Williams had enjoyed more than four decades of success, but by the middle of the first decade of the 2000s, the music business was struggling with slumping sales. His label started poaching his back catalog for short pieces for compilation discs, rather than releasing the new music he'd always championed.

"I mean I had one request for 'music to listen to with your pet," he says, laughing. "No really — hand on heart. You know, you get dinner classics, after-breakfast classics. So I just thought, look, I'm sick of all this. So I thought that the only answer is I have to make my own."

Even Williams wasn't able to make the kind of discs that he wanted to anymore.

Will Wilkin said...

Back when I was an 18yo rocker listening to a lot of blues guitar I met an older guy who bravely lent me his LP of John Williams playing Rodrigo's Fantasia para un gentlehombre and the Concerto de Aranjuez. I was probably already just beginning to explore classical music but that John Williams guitar album helped get me over the bridge because at least I could follow a familiar instrument into the very strange new world of classical music, where I've been ever since. And after I returned his LP I bought the CD of that recording, it was on CBS Masterworks and of course I still have it. Funny isn't there a big movie soundtrack composer with the same name?

Regarding the calls for "diversity" in orchestral programs (indirectly indicated by your account here of Lido Pimienta's asking men to move to the back of the audience), in my opinion that is horribly misguided, an example of how supposedly anti-sexist (or anti-racists, etc) end up discriminating based on the same criteria they supposedly object to. I want aesthetics, and it is not "bias" or "prejudice" today if the repertoire was historically built in centuries when men had more opportunity and consequently really did compose more art music. The fact remains that still gave us great MUSIC. I don't choose my music based on affirmative action, I choose it for what sounds best to me. I enjoy music for its own sake, not because of the personality or gender or race or politics etc of the composer --I don't usually want to know anything about my artists except their works.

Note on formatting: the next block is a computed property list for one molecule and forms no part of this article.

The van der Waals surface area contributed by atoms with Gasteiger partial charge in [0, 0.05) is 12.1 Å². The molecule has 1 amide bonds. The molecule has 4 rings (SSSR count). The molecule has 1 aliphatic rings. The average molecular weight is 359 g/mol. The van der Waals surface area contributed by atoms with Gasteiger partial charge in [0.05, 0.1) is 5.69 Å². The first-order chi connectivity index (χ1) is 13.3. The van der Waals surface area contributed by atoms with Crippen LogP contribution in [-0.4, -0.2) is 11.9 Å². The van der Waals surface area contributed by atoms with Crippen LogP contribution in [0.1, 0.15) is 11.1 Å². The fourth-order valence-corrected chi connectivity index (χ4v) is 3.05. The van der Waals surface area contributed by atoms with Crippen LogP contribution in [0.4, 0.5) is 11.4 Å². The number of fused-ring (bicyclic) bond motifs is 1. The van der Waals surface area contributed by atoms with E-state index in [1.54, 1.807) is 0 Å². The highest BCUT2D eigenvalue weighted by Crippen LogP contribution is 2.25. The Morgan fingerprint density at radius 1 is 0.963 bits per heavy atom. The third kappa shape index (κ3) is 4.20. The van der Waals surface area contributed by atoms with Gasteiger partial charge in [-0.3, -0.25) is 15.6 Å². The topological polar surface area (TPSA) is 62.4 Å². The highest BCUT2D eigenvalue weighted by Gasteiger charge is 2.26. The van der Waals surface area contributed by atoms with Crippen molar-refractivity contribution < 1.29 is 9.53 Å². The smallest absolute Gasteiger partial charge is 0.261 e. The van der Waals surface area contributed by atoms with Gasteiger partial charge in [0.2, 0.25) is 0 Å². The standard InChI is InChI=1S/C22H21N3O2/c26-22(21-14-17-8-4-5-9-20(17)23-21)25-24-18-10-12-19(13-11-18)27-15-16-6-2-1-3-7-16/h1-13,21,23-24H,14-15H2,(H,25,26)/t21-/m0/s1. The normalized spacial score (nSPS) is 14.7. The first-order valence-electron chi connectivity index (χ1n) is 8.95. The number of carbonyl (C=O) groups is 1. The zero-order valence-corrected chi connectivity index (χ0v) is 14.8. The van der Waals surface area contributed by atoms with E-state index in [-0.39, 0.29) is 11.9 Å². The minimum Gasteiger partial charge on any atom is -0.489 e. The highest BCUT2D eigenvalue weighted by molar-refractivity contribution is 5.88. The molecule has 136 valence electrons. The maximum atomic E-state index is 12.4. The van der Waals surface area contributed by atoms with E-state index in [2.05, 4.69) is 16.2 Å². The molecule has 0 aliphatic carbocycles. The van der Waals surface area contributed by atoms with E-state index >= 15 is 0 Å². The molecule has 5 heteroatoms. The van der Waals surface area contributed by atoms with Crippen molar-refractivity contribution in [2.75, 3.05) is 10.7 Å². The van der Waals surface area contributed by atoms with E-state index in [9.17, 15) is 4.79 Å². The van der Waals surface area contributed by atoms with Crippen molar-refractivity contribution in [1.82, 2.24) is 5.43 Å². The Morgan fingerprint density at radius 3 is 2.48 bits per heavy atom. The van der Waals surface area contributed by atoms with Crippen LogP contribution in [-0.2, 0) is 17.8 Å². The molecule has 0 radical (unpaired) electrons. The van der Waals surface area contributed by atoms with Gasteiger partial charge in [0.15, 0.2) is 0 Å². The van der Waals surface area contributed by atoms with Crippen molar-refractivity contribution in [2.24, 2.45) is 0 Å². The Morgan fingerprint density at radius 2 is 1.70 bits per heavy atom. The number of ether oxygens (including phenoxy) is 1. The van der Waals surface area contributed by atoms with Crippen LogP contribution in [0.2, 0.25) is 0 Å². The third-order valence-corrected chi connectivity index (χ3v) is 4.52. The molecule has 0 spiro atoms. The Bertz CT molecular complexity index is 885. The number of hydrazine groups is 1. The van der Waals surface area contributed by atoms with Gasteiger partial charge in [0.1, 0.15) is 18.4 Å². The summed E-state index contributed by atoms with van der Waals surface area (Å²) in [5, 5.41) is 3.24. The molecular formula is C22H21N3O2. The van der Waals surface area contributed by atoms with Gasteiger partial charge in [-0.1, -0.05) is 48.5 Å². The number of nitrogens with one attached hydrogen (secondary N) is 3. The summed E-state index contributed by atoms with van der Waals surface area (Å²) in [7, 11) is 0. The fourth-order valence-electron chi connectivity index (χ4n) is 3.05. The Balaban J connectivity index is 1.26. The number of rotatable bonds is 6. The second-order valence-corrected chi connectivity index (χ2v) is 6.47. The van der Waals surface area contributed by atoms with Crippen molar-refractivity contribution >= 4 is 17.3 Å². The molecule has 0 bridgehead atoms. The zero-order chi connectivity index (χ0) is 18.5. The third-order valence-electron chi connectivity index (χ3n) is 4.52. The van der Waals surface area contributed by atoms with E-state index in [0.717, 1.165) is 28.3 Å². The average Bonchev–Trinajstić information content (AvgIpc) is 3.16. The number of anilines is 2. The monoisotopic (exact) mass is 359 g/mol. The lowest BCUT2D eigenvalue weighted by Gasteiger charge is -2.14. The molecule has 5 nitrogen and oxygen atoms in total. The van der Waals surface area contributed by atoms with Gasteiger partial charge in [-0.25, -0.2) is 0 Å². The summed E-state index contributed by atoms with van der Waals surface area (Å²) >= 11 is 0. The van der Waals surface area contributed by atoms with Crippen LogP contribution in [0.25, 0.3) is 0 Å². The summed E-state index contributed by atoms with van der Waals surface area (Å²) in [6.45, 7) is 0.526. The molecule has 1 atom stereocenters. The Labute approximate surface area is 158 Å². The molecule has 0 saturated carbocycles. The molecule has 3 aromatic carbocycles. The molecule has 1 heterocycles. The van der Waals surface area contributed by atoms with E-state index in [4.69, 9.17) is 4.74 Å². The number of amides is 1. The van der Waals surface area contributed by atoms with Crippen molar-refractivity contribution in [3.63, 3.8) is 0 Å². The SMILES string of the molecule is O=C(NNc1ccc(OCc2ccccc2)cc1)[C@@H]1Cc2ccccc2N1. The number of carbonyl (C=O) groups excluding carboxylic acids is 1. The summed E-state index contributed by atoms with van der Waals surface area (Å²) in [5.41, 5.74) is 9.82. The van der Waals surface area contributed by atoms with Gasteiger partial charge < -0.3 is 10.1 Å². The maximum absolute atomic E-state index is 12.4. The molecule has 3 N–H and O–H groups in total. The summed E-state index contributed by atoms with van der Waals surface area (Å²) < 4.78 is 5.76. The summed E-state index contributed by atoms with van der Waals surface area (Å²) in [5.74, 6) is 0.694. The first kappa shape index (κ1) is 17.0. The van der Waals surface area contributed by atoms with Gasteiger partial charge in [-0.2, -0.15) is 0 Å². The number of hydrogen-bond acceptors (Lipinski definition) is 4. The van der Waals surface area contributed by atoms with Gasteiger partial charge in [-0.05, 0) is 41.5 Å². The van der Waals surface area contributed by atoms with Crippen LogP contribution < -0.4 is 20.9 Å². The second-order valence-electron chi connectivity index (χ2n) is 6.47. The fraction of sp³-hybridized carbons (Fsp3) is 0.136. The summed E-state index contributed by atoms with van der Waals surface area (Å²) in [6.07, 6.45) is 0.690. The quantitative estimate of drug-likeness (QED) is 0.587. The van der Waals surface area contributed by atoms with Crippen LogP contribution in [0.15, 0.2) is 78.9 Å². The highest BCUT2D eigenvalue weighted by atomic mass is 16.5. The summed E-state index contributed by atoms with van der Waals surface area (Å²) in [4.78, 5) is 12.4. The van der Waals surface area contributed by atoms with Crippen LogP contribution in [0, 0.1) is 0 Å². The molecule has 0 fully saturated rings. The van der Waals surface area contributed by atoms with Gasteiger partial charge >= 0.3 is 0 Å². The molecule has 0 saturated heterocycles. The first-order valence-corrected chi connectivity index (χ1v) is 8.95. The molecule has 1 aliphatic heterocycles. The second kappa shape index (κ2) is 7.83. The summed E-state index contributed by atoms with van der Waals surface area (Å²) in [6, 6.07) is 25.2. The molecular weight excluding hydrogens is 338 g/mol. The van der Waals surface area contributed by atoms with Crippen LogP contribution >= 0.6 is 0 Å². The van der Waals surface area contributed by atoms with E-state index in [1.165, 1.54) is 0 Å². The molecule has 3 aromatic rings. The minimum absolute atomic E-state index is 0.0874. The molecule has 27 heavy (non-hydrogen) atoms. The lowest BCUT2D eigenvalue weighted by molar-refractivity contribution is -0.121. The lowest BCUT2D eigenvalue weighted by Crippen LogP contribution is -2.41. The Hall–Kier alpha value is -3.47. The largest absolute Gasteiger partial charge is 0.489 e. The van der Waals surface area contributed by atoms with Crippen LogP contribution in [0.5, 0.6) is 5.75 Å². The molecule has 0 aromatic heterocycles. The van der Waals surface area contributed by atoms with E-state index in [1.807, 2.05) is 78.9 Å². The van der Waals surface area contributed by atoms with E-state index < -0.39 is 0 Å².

Bryan Townsend said...

I had that same LP! And a bunch of other ones by Williams. His mid-70s disc of Spanish music was particularly fine. Yes, there are two famous musicians both named John Williams. One is much richer than the other!

I agree with your views regarding "affirmative action." All of that ideology is based, not on any notion of quality, or even justice, but just on the single element of power. And the goal is, of course, to exercise raw power.

Will Wilkin said...

Bryan here is an article I found fascinating and I expect you too will appreciate it:

EXCERPT: could be at least as old as Homo sapiens, who appeared about 200,000 years ago. But what is its function?

...Montagu argues that music is so primitive that it would be prior to language. He argues that the humming a mother makes to calm her baby is music and that it probably happened before we were able to speak.

For this expert, the bond that music establishes between mother and child is also present in a group of workers or in the ancestral men who danced and sang before a hunt or battle. “By establishing such a bond between individuals, music created not only the family, but society itself,” he says.


Gavin said...

Your comment about the women composers and the BSO makes the a priori assumption that the only thing keeping women composers out of the BSO's schedule is aesthetic quality.

But it looks to me like a result of programming almost nothing from the last 60 years (there's a piece by Ligeti, something by Bernstein, I'm not seeing much else). I like Mozart as much as the next person (and the last concert I went to at the BSO featured one of his piano concerti), but I don't see why there are something like 8 concerts featuring his work.

As far as asesthetic quality goes, the Chopin piano concerti are usually considered kind of minor works -- are you really suggesting that no women have written anything as good? Or the Janaceck Sinfonietta?

Bryan Townsend said...

No, that's an unjustified assumption, Gavin. All I am pointing out is that the signatories to the petition are saying that programming should be governed by membership in certain groups that they feel are under-represented. In other words, they are saying that equity demands, well, equity in programming. All I am doing is noticing that that is a non-aesthetic criteria.